There are also some "gotcha" use cases that are typically missed. They entail
    such things as security, archiving, and auditing. Remember that "you" (or
    the system administrator) are also "users" of the system.

    Now to answer your question...

    As the article points out, alternative courses (anything that is conditionally
    executed) are always "extends" on the diagram. Extends alter the primary/happy
    course. So, if use case A has an exception where it cannot accomplish it's
    task, extend A with the alternative courses of use cases B and C.

    The "includes" relationships allows one use case to make use of another.
    Always look for common functionality and extract that common functionality
    into it's own use case. Then "include" this use case. For instance, drawing
    on the ATM example, say your starting to do analysis and so far you've only
    identified the need for a withdraw and deposit use case so far. Looking at
    them, you'll notice that a common step in each is to login and select an
    account, hence those two scenarios are broken out into their own use cases
    and "included".

    Also of value, the article points out that there is a trade off in making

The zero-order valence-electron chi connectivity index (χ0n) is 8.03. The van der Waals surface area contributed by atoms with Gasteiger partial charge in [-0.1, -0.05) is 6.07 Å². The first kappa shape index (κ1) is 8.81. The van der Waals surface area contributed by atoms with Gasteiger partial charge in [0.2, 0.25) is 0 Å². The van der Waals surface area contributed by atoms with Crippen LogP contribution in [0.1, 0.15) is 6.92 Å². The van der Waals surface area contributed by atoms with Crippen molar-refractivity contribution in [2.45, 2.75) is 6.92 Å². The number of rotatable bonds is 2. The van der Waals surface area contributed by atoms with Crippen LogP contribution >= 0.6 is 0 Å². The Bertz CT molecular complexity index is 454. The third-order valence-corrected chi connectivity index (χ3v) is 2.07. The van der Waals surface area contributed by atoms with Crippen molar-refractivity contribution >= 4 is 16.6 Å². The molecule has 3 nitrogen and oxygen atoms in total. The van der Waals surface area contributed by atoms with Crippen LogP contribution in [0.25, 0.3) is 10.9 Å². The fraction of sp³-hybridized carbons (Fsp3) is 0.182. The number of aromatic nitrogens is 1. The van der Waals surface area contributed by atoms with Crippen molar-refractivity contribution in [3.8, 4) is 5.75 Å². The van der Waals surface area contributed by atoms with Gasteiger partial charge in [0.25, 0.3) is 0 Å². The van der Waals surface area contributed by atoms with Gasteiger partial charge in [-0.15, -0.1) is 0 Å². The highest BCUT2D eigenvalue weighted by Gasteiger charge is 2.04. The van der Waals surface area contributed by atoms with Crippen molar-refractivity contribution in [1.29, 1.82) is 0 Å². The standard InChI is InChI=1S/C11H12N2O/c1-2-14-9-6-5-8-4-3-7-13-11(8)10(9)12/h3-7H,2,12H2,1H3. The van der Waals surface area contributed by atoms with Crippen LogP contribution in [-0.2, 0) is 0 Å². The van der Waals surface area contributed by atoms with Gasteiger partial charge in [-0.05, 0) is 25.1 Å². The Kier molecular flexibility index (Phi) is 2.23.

use cases - complexity vs understandability. You can load up the use case
    diagram to the point it is hard to understand. It is a common mistake to
    break things into too many details and end up with too many use cases on
    the diagram. A lot of those "extra" uses cases should be steps detailed
    in the text description of an encompassing use case.

    You'll also find that no one seems to agree exactly how to create use cases.
    Some say that they should be tied to psuedo elements of the user interface,
    others strongly disagree. You'll have to figure out what works for you.
    Bests advice I can give is that writing use cases should be iterative.
    As you learn more about the problem, it is okay to go back and adjust your
    use cases. Try hard to nail down everything you can initially but don't
    be afraid to adjust as needed. And when you are done the project, always
    sit down and evaluate what worked, what didn't work and why, that way you
    can do things better "next time".

    As for a book to read, try "Use Case Driven Object Modeling with UML - A
    Practical Approach" by Doug Rosenberg with Kendall Scott. It provides an
    end-to-end methodology for doing system development with use cases. The
    method may help you keep a focused direction. You may also like "UML", from
    the Schaum's Outline series as it has a lot of examples (although not the
    best read). There is also "Teach Yourself UML in 24 hours" which is a good
    intro but you'll find "24 hours later" you'll be looking for more meat and
    clarification.

    As for other articles try some of the articles at http://www.sdmagazine.com/uml/
    . Some articles are part of the book "Use case driven object modelling"
    (you'll recognize the authors names).

    Guy Smith